In the colonial period, Europeans in North America used music in their efforts to retain their traditions and to christianize Native Americans. Beginning in 1698, the Bay Psalm Book included music. However, early hymnals and other musical texts often appeared without printed music, due to the technical challenge of printing musical notation.
In the 19th century, the development of lithography facilitated the production of affordable printed music. Philadelphia became a center for both music publishing and lithography, and the illustrated covers often depicted buildings, famous individuals, and sentimental genre scenes. Retailers such as George Willig, Alexander Fiot, and the firm Lee & Walker sold sheet music for both European and American tunes. Young women in middle- and upper-class households often demonstrated their accomplishments by playing the pianoforte. In general, music became part of a well-rounded education, and singing and playing music at home became a standard source of entertainment.
The Library Company’s sheet music collection contains over 12,000 items, and is particularly strong for the decades from 1820-70. Included in the collection are early editions of songs that are still well-known today, such as “Oh! Susanna” by Stephen Foster and “The Flying Trapeze” by George Leybourne. Many songs reflect the artistic movements of the time, especially Romanticism. Songs also offer unfiltered glimpses at social movements of the 19th century, revealing contemporary views on temperance, race, the Civil War, and religion. Although not all of our items are fully cataloged, many songs relating to minstrelsy or the Civil War are searchable by subject on WolfPAC.
The proliferation of cheap editions of classical and operatic works arranged for the piano demonstrates the democratization of high culture. Typically, Americans might attend a performance in a concert hall (symphonic, operatic, and ballet performances were common) and then purchase piano reductions for home use. The collection includes works by such diverse composers as Franz Abt, Felix Mendelssohn, Sigismond Thalberg, and Vincenzo Bellini. In addition, dancing was a form of entertainment with widespread appeal, and the collection contains music for a variety of dances, including waltzes, polkas, mazurkas, galops, and quicksteps.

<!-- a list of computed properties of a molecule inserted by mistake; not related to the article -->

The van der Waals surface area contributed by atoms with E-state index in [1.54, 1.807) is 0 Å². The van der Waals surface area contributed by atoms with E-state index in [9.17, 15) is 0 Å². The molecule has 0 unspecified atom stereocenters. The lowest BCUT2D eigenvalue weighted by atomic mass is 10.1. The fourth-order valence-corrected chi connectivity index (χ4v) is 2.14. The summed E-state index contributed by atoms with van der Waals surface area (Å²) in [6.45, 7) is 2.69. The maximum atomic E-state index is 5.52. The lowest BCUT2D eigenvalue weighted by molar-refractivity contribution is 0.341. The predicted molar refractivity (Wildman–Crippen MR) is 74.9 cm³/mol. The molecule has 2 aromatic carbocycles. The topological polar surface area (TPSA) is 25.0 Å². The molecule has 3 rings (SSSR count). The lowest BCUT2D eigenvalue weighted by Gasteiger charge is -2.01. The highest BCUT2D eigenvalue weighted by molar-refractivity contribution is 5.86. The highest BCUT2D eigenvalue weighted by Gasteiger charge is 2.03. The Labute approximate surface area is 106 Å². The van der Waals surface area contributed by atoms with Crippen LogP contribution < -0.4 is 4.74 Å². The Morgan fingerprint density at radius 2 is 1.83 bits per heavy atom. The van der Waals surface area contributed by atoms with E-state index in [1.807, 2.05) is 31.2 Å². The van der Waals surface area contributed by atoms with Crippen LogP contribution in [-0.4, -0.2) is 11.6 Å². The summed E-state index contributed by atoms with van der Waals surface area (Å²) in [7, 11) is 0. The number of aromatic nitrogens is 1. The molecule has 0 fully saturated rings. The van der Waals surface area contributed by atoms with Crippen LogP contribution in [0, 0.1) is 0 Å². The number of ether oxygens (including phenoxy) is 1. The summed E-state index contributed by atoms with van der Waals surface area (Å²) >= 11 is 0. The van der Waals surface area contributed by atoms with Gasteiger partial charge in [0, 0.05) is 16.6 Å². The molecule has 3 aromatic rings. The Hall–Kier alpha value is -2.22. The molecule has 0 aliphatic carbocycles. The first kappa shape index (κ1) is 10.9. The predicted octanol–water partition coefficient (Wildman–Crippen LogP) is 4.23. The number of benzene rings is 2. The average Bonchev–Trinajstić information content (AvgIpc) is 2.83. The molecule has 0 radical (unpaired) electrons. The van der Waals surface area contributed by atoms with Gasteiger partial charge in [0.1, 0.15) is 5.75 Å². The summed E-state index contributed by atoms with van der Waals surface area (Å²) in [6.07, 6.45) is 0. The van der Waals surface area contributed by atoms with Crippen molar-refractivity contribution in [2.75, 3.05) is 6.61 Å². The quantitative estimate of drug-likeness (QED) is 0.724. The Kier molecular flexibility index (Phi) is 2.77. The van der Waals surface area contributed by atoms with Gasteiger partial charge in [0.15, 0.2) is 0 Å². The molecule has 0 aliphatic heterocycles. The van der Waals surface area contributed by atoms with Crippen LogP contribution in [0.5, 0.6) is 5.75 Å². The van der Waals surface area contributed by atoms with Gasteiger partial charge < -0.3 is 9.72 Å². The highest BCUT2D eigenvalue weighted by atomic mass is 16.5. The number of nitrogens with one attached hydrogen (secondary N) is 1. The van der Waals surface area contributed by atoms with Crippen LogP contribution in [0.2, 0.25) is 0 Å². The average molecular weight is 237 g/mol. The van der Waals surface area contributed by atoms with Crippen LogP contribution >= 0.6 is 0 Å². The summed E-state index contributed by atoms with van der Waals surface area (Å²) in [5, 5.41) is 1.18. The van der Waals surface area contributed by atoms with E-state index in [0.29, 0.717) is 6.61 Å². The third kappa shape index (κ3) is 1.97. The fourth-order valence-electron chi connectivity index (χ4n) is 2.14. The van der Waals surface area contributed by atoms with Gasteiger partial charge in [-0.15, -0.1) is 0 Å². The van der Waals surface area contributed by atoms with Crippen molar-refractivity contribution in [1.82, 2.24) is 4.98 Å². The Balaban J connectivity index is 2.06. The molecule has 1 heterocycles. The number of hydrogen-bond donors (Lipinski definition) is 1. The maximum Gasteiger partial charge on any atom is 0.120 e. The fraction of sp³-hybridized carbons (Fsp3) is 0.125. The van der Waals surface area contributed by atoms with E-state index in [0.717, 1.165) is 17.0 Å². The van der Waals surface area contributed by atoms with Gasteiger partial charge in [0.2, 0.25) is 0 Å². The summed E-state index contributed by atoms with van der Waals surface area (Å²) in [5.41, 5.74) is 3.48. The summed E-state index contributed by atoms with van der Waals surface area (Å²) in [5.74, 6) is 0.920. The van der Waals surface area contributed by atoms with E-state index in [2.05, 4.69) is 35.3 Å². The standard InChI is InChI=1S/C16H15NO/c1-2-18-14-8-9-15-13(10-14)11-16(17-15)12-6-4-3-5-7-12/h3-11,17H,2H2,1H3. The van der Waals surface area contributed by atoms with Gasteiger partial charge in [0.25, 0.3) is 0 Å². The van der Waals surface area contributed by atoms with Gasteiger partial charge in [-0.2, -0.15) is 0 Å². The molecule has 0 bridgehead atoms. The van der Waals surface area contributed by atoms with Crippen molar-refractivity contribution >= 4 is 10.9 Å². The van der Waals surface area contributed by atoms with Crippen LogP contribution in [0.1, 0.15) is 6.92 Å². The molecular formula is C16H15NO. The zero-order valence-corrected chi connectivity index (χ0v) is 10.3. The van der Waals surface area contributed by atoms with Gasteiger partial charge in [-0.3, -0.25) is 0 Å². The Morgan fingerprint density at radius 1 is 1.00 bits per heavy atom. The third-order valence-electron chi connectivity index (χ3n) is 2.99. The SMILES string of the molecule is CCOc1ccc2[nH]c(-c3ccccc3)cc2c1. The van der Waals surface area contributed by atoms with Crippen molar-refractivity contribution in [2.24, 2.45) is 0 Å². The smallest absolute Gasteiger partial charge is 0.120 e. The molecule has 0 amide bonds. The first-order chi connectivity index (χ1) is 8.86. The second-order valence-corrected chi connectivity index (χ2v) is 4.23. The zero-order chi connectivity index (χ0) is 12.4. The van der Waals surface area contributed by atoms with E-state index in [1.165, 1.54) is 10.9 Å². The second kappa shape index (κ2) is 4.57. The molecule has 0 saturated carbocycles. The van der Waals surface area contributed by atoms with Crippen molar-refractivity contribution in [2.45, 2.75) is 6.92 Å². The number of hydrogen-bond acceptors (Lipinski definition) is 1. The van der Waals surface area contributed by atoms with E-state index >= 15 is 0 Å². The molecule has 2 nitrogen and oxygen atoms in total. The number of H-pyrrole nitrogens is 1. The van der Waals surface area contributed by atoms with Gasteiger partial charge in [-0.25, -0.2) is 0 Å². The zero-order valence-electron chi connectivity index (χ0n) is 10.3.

The Library Company also holds a large collection of American song sheets (i.e., words but no music) from 1850-70, as well as collections of songs (known as “songsters”). In addition, the collection includes a variety of sacred music, arranged for voices, piano, or organ, plus instructional texts for voice, piano, bugle, and other instruments.
The Library Company owns several manuscript collections that include significant amounts of material related to music. They are housed with the rest of the Library Company’s manuscripts at the Historical Society of Pennsylvania. Among them, the William Henry Fry Collection contains a variety of lyrical tragedies, choral works, and orchestral and chamber music pieces by Fry (1813-1864). The Library Company also owns a manuscript composition book containing about eighty tunes by Francis Johnson (1792-1844), an African-American composer and bandleader in Philadelphia. A third collection is the Albert G. Emerick Collection of musical copy books containing transcriptions, arrangements, and original compositions by Emerick (b. 1817), who was a Philadelphia music teacher and organist.
Allen Perdue Britton, Irving Lowens, and Richard Crawford. American Sacred Music Imprints, 1698-1810: A Bibliography (Worcester, 1990).
Robert M. Keller. “Early American Songsters, 1734-1800: An Index.”
Irving Lowens. A Bibliography of Songsters Printed in America before 1821 (Worcester, 1976).
William T. Upton. The Musical Works of William Henry Fry (Philadelphia, 1946).
Edwin Wolf 2nd. American Song Sheets, Slip Ballads, and Poetical Broadsides, 1850-1870: A Catalogue of the Collection of the Library Company of Philadelphia (Philadelphia, 1963).
Richard J. Wolfe. Secular Music in America, 1801-1825: A Bibliography (New York, 1964). 3 vols.